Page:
Before there were seed catalogs and commercial seed companies, gardeners saved their own seeds. Now there is renewed interest in seed saving.
Why Save Seeds?
It just seems natural to save your own seeds. This is especially important for organic gardeners because some commercial seeds arenít grown organically.
Seed saving is fun. Itís something that children can enjoy doing and learning about.
When you have a variety thatís been in the family for years, it is very important to continue saving some year after year.
Seed saving also lets you share the seeds with others. I collect all my extra seeds, and put them in the seed exchange cabinet at the local cooperative extension office. Then other gardeners can look through the drawers and take what they want, and bring the ones theyíve collected.
What To Save
Only open-pollinated varieties should be collected. Avoid the seeds of hybrids. These donít come true from seeds. Besides, certain hybrid gourds can cross-pollinate each other. So it isnít a good idea to collect them.
How To Collect Seeds
Only ripe seeds should be collected. For example when the seeds of my chives were ready the flowering stalk began to turn brown. Also the seeds were pure black. In fleshy fruits you canít see the seeds inside to tell whether theyíre ripe. However the seeds of ripe fruits, such as ripe tomatoes, are usually ready for harvest.
With lots of seeds it is obvious how to collect them. I snip the brown chive flower heads from the plant, place them into a paper bag. Then I bring them indoors and spread the material on a tray to dry. The seeds will usually fall from the flower heads, but this isnít true for all plant species.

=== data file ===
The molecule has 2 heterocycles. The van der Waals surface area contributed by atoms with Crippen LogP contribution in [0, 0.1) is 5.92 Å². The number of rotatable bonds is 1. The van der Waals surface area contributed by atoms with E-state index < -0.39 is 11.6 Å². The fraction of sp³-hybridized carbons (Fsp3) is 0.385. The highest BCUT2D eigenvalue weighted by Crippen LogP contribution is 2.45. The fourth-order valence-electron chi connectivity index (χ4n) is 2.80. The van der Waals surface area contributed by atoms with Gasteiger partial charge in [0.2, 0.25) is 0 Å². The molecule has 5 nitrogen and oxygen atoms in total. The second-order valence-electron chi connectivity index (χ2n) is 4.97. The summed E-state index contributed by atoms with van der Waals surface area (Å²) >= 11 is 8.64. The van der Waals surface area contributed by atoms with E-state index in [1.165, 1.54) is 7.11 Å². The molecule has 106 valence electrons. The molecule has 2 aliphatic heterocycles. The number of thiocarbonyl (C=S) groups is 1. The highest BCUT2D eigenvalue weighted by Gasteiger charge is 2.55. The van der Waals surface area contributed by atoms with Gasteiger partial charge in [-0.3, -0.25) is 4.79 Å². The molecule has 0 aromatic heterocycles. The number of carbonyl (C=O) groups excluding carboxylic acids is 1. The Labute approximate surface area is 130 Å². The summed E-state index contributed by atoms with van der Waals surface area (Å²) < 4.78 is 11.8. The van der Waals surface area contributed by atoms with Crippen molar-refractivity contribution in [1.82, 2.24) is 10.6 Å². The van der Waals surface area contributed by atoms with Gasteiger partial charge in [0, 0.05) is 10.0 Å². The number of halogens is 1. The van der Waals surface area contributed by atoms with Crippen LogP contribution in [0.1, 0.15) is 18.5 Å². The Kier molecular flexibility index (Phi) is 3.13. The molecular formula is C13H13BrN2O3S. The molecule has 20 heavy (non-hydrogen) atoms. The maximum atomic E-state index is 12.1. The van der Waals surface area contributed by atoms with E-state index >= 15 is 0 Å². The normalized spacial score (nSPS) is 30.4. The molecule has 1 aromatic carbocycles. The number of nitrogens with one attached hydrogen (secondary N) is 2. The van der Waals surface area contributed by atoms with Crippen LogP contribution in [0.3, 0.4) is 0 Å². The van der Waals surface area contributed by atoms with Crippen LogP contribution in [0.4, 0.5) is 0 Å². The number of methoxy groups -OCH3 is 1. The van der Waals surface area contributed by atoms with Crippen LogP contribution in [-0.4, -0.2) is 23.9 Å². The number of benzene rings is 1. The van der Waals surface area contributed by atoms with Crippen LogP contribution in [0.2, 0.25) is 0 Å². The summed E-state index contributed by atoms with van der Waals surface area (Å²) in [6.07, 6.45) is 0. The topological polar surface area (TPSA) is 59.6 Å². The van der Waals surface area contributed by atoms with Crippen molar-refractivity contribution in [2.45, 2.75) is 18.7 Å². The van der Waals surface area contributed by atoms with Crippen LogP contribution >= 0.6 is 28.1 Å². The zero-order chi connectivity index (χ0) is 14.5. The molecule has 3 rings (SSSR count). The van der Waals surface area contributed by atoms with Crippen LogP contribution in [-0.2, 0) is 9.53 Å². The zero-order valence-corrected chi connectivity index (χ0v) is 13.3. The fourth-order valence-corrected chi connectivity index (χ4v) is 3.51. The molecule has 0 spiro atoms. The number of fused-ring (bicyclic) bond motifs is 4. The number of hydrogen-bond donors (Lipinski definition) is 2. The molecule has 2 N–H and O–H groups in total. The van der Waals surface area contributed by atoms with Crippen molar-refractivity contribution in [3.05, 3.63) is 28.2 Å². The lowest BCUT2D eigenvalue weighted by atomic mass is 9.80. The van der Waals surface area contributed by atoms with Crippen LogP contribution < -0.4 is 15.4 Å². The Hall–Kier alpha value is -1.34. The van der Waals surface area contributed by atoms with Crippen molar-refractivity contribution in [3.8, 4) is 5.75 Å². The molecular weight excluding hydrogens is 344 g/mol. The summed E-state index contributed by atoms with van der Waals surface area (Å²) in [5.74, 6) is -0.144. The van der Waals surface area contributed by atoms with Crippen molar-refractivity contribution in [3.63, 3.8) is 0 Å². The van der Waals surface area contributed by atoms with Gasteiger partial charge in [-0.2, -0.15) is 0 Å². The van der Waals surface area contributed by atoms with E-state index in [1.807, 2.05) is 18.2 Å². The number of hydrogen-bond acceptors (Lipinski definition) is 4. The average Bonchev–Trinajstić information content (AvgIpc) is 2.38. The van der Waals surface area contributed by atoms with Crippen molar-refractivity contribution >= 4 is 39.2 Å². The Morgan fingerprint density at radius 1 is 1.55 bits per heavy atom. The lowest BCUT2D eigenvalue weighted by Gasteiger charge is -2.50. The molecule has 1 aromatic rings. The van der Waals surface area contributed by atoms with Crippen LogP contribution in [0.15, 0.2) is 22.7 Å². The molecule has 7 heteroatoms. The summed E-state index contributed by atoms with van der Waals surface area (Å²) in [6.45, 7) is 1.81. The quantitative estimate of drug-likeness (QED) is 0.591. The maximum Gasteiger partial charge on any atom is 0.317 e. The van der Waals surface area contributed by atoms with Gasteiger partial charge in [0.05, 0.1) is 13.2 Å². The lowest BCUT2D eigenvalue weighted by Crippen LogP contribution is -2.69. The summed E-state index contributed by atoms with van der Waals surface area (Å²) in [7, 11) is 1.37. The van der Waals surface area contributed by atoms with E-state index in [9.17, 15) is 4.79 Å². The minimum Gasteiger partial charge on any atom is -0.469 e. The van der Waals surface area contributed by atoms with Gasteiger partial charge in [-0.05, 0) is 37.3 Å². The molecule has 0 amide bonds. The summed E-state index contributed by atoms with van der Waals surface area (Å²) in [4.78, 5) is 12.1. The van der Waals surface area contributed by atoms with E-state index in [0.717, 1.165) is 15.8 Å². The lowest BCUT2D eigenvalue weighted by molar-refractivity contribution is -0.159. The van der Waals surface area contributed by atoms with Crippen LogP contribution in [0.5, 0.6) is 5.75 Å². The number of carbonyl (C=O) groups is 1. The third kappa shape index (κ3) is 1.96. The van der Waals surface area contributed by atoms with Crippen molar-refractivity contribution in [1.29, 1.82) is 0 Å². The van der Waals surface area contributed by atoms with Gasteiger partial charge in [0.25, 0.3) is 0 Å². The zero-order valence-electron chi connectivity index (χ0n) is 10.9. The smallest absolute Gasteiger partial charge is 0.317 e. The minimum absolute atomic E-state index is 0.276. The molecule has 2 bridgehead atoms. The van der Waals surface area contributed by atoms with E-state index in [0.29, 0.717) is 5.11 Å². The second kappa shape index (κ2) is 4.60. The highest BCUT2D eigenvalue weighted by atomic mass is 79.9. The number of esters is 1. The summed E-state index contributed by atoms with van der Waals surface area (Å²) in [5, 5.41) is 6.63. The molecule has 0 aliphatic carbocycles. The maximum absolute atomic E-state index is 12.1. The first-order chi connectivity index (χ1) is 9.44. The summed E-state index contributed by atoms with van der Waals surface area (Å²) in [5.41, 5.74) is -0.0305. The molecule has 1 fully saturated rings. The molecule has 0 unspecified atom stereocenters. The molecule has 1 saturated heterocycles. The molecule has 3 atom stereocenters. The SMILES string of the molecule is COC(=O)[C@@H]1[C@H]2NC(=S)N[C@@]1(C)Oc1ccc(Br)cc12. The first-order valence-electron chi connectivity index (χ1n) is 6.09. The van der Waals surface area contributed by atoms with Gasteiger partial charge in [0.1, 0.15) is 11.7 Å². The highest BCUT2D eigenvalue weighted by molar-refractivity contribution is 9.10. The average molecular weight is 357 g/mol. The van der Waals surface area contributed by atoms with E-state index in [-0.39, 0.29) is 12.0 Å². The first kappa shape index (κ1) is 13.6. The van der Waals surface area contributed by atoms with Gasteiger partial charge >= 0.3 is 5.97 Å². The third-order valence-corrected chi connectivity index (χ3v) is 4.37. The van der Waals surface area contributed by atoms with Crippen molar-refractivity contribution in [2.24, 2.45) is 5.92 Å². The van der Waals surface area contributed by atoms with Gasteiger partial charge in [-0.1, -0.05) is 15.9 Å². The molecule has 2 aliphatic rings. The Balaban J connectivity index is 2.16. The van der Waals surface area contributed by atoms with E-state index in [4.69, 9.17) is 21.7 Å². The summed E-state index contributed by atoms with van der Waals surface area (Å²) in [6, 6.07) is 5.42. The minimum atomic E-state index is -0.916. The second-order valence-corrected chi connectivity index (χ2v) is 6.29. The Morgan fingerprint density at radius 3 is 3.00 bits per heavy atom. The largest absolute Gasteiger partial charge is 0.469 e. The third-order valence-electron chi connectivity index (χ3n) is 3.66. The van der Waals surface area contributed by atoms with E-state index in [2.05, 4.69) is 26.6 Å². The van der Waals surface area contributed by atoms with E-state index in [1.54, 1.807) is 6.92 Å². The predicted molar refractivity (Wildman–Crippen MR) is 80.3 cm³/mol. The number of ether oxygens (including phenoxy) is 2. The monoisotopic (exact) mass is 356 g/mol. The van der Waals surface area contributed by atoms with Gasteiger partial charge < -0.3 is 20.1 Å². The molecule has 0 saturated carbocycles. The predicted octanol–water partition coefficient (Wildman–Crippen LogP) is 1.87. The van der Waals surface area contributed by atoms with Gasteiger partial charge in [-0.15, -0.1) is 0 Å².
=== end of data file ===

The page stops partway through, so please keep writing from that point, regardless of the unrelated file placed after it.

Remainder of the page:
Once the seeds are dry, they are ready to store. Since Iím not storing mine for long periods, I place all the seeds of each kind into separate paper bags. I seal the top with tape, and write the name on the outside of the bag. Often, ballpoint pens and other types of pens are not waterproof, so if the bag gets wet I might be unable to read the name I wrote on the bag. Iím storing mine for short periods, so I just store them in a cool, dark, dry place over the winter. For longer storage, place them in jars or other waterproof containers and refrigerate them.
This varies from one kind of plant to another. Often gardening books and garden catalogs will have charts listing this information.
Seed Saving Organizations
There are several such groups. The Seed Savers Exchange is one of the best known. Despite the name, they actually have heirloom varieties of flower bulbs, seed potatoes, garlic bulbs, and other items. Members receive several publications each year, including the Seed Savers Yearbook.
Old Sturbridge Village in Sturbridge, Massachusetts specializes in heirloom varieties from the colonial era. The museum features historic houses and gardens. The gardens feature the plants, gardening techniques and garden styles that would have been in use up until the 1830ís. During the year the museum holds various events that would be of interest to gardeners.
In the Southwest there is Native Seeds/SEARCH, which stands for Southwestern Endangered Arid-Land Resource Clearing House. It was founded in 1983 to save and distribute seeds to Native American tribes. They focus on the heirloom varieties of interest to the tribe members. For example, they have around 500 kinds of corn.